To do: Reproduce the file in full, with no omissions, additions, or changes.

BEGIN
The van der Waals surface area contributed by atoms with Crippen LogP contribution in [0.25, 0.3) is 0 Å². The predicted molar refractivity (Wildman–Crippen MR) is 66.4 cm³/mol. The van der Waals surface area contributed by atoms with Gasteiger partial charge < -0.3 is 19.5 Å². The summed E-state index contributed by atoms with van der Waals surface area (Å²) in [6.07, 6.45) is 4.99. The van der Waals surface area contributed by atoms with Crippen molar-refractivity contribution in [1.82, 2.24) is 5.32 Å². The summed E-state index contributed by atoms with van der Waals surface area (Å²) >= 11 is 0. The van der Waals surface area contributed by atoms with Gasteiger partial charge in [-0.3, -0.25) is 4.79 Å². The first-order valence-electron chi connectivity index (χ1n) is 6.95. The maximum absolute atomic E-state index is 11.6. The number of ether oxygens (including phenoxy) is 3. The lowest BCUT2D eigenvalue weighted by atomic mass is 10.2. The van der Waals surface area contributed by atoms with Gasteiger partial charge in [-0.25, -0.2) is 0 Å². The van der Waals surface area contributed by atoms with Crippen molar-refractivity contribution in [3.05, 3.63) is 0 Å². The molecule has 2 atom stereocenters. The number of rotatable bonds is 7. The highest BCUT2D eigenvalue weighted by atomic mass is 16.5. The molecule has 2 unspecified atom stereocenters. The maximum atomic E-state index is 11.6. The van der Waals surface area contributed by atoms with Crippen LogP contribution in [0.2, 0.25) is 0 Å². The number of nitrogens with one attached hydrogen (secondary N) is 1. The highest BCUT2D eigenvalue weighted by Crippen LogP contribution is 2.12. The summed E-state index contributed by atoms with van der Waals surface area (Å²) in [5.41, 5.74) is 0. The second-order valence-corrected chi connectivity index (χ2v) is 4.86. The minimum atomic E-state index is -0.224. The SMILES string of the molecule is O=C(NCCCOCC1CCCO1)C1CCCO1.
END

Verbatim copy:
The van der Waals surface area contributed by atoms with Crippen LogP contribution in [0.25, 0.3) is 0 Å². The predicted molar refractivity (Wildman–Crippen MR) is 66.4 cm³/mol. The van der Waals surface area contributed by atoms with Gasteiger partial charge < -0.3 is 19.5 Å². The summed E-state index contributed by atoms with van der Waals surface area (Å²) in [6.07, 6.45) is 4.99. The van der Waals surface area contributed by atoms with Crippen molar-refractivity contribution in [1.82, 2.24) is 5.32 Å². The summed E-state index contributed by atoms with van der Waals surface area (Å²) >= 11 is 0. The van der Waals surface area contributed by atoms with Gasteiger partial charge in [-0.3, -0.25) is 4.79 Å². The first-order valence-electron chi connectivity index (χ1n) is 6.95. The maximum absolute atomic E-state index is 11.6. The number of ether oxygens (including phenoxy) is 3. The lowest BCUT2D eigenvalue weighted by atomic mass is 10.2. The van der Waals surface area contributed by atoms with Gasteiger partial charge in [-0.25, -0.2) is 0 Å². The van der Waals surface area contributed by atoms with Crippen molar-refractivity contribution in [3.05, 3.63) is 0 Å². The molecule has 2 atom stereocenters. The number of rotatable bonds is 7. The highest BCUT2D eigenvalue weighted by atomic mass is 16.5. The molecule has 2 unspecified atom stereocenters. The maximum atomic E-state index is 11.6. The van der Waals surface area contributed by atoms with Crippen LogP contribution in [0.2, 0.25) is 0 Å². The number of nitrogens with one attached hydrogen (secondary N) is 1. The highest BCUT2D eigenvalue weighted by Crippen LogP contribution is 2.12. The summed E-state index contributed by atoms with van der Waals surface area (Å²) in [5.41, 5.74) is 0. The second-order valence-corrected chi connectivity index (χ2v) is 4.86. The minimum atomic E-state index is -0.224. The SMILES string of the molecule is O=C(NCCCOCC1CCCO1)C1CCCO1.